Wow, this should have been good and boy, was it ever bad, but with a vignettes featuring mega-stars such as William Powell, Gary Cooper, and Fredric March, plus Janet Leigh sharing time with Gene Kelly, and old reliables such as Marjorie Main, S.Z. Sakall, and Lewis Stone, well It's a Big Country will always be worth watching at least once.
A Dore Schary project the star-studded 1951 release played to me like a preview of the world inhabited by all those classic 1950's television sit-coms yet to come: quaint, corny, and often false, but whereas those TV shows offered just enough fantasyland to draw you in It's a Big Country, designed as a propaganda film, presents just enough to rub you wrong. It could have been so much more.
A look at the episodes:
1. Interuptions, Interuptions, Directed by Richard Thorpe - Grade A corn serves to set-up the seven shorts to follow. An overtalkative James Whitmore takes an open seat next to William Powell on a train and interupts Powell's reading so many times that he finally closes his book to talk America with the zealous young Whitmore. Powell's reply of "Which America?" to Whitmore's rhetorical What a Country jazz leaves the younger man puzzled. As Powell, in a strange accent that almost sounds British, counts off the myriad different America's: political, historical, the U.S. as part of World Community, etc., etc., Whitmore glazes over even more. Upon excusing himself he takes a seat at the dining car where his table mate (Elisabeth Risdon) remarks on how wonderful America is herself and, brace yourself, Whitmore replies, "Lady, which America?" And so the tone is set, I'm already a bit embarrassed for Powell and Whitmore, but with seven stories to come they can't all be clunkers, can they?
2. The Lady and the Census Taker, Directed by John Sturges - Featuring Ethel Barrymore, the most sentimental of the vignettes, yet one of the best offered up in It's a Big Country. Barrymore's Mrs. Brian O'Riordan (alternately Mrs. Riordan) is disturbed by something in the paper, tears the page out and heads down to the offices of the local paper to meet with the Managing Editor, played by George Murphy. Mrs. O'Riordan explains that the article claims that the 1950 census is complete, but she insists that's not so because nobody ever counted her. Being in her seventies and pretty sure about not making the 1960 count, Mrs. O'Riordan pleads with Managing Editor Callahan to find a way to have her counted. After sending her on her way with his assurances the hard-edged Callahan sends out one of his reporters (Keenan Wynn) to pose as a census taker and get a story out of the old lady. When Mrs. O'Riordan recognizes the reporter from her visit to the office guilt overcomes the newspapermen and we speed towards another predictable outcome.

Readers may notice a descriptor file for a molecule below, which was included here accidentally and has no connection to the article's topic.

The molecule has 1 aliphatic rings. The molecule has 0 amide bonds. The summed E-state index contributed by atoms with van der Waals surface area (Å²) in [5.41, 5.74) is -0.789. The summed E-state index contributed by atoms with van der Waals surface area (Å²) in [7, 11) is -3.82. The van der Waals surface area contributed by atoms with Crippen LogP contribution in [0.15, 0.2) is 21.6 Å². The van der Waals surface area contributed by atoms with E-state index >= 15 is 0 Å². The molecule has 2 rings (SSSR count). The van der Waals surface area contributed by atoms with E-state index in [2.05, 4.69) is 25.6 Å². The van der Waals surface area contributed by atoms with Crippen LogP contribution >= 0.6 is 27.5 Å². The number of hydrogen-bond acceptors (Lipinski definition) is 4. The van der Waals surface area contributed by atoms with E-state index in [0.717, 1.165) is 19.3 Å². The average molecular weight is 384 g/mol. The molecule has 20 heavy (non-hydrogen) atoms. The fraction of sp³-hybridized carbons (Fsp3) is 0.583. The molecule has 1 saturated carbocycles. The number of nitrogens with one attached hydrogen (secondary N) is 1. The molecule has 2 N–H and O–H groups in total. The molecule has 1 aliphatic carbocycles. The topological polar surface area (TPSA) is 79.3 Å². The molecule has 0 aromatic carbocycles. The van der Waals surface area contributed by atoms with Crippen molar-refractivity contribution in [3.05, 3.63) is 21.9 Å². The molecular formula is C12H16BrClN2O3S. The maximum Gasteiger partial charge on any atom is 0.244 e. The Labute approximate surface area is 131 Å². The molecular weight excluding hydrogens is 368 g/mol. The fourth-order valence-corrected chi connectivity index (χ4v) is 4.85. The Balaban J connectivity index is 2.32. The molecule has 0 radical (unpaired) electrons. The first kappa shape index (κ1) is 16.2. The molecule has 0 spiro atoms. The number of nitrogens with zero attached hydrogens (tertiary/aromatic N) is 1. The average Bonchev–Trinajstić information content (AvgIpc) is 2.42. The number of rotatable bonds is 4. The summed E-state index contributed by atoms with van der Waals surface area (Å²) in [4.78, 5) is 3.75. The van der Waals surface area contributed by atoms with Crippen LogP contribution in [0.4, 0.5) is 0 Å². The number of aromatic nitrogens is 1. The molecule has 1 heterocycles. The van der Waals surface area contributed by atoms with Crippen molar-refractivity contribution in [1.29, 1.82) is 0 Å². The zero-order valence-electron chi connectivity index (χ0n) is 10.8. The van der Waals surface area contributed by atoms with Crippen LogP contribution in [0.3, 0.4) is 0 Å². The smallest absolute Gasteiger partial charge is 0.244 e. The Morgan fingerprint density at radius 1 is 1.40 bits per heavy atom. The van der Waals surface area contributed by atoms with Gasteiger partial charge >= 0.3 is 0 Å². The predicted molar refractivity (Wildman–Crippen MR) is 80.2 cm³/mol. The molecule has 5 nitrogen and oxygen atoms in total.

3. The Negro Story - Or what MGM decides to do when it doesn't have any African-American actors, or least any they feel can carry a single segment, on the payroll. We can't leave this out, but we don't have the necessary resources to put it in, hmmm, what to do? Ah, we'll have narrator Louis Calhern speak over documentary footage of every great black person our audience may have heard of! Roll: Jackie Robinson, Jesse Owens, Joe Louis, Sugar Ray Robinson, Levi Jackson, Marion Anderson, Lena Horne, Ethel Waters, Duke Ellington, Louis Armstrong, Eddie "Rochester" Anderson, Justice Francis Rivers, Judge Jane Bolan, Adam Clayton Powell, Jr., Dr. Ralph Bunche ... is that all of them? Wait, let's throw in George Washington Carver and Booker T. Washington, they're dead and all but our audience knows them. Great, we filled a good 3-4 minutes with The Negro Story, what do you think? Better than nothing. Is it?
4. Rosika, the Rose, Directed by Charles Vidor - Overall lame, but eventually funny story features paprika entrepreneur S.Z. Sakall and his several daughters, the eldest of which, Rosa, is a beautiful young Janet Leigh. The daughters talk of how tough it is to get married when their father prefers Hungarian husbands for them and absolutely insists none of them marry a Greek, because the Hungarians hate the Greeks. When prodded as to why Hungarians hold this hatred for the Greeks, S.Z. doesn't have a ready answer but says it's always been so, so it must be for a reason. So it's no big shocker when Rosa falls in love at first sight with a young man who drives her to school one morning, a fellow named Icarus Xenophon (Gene Kelly), and the fine fellow turns out to be a Greek. The culmination of this scene is actually hilarious with (for some reason) a slew of fellows from the neighboring Greek Athletic Club pouring into Xenophon's ice cream shop ready to brawl with S.Z. and his girls. Still trying to figure out what an ice cream shop needs with a stenographer, but hey, times were different.